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WHO Europe says COVID-19 vaccine mandates should be 'last resort'

Agence France-Presse
WHO Europe says COVID-19 vaccine mandates should be 'last resort'
World Health Organisation (WHO) European director Hans Kluge, speaks during a joint press conference on the Danish handling of coronavirus in Eigtved's Pakhus, Copenhagen, Denmark, on March 27, 2020.
Ida Guldbaek Arentsen / Ritzau Scanpix / AFP

COPENHAGEN, Denmark — The World Health Organization (WHO) in Europe on Tuesday cautioned against making Covid vaccines mandatory, while urging better protection of children among whom cases are high.

Europe is battling a fierce surge in the pandemic, with the WHO registering 120,000 Covid-related deaths on the continent since November 23 when it warned of up to 500,000 more deaths by March 2022.

Regional director Hans Kluge said compulsory vaccines should be "an absolute last resort and only applicable when all other feasible options to improve vaccination uptake have been exhausted". 

Noting that mandates have increased vaccine uptake in some cases, Kluge said these were "context specific", and added that the effect mandates may have on "public confidence and public trust" must also be considered.

The regional health bloc also noted that the number of cases had increased "across all age groups, with the highest rates currently observed in the five to 14 years age group."

"It is not unusual today to see two to three times higher incidence among young children than in the average population," Kluge told a press conference.

"The health risks extend beyond the children themselves," Kluge added, noting that children risk passing the infection to parents and grandparents in the home.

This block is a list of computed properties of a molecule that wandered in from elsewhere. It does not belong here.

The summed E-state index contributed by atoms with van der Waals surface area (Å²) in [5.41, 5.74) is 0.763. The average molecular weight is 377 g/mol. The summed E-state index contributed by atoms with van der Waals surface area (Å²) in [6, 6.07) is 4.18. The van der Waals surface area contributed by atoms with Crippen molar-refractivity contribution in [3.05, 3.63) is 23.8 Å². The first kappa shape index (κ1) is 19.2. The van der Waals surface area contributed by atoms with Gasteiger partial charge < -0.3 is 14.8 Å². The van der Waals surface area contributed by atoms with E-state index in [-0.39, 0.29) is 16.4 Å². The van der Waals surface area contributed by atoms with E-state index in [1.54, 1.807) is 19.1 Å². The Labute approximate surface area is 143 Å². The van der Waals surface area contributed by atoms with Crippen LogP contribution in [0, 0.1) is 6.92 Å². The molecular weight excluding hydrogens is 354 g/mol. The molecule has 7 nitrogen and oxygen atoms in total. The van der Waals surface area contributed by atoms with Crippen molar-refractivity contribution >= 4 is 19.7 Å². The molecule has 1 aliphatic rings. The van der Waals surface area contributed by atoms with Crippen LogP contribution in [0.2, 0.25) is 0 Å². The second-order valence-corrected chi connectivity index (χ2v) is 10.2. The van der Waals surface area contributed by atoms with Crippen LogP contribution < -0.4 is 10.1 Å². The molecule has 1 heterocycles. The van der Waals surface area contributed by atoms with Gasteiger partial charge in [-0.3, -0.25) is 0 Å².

Improved ventilation and the use of masks should be a standard at all primary schools as part of a safe learning environment, while avoiding school closures and remote learning, the regional director said.

"Vaccinating children should be discussed and considered nationally," Kluge added.

The WHO's European region comprises 53 countries and territories, and includes several in Central Asia.

The organisation also expressed concern about rising cases of the recently discovered Omicron variant of the virus, but stressed that the fight should still be focused on the currently dominant Delta variant.

"The problem now is Delta and however we succeed against Delta today is a win over Omicron tomorrow, before it eventually surges," Kluge said.

Meanwhile in Norway, where 29 cases of the Omicron variant have been confirmed, health authorities warned that the new variant would likely add to the stress on health services to a "significant degree". 

"The variant will probably establish itself in Norway and become dominant in a matter of weeks," department director Line Vold at The Norwegian Institute of Public Health said in a statement.

The Nordic country's government is expected to announce new measures later Tuesday.

COVID-19 VACCINES EUROPE WORLD HEALTH ORGANIZATION
As It Happens
LATEST UPDATE: January 13, 2022 - 8:32am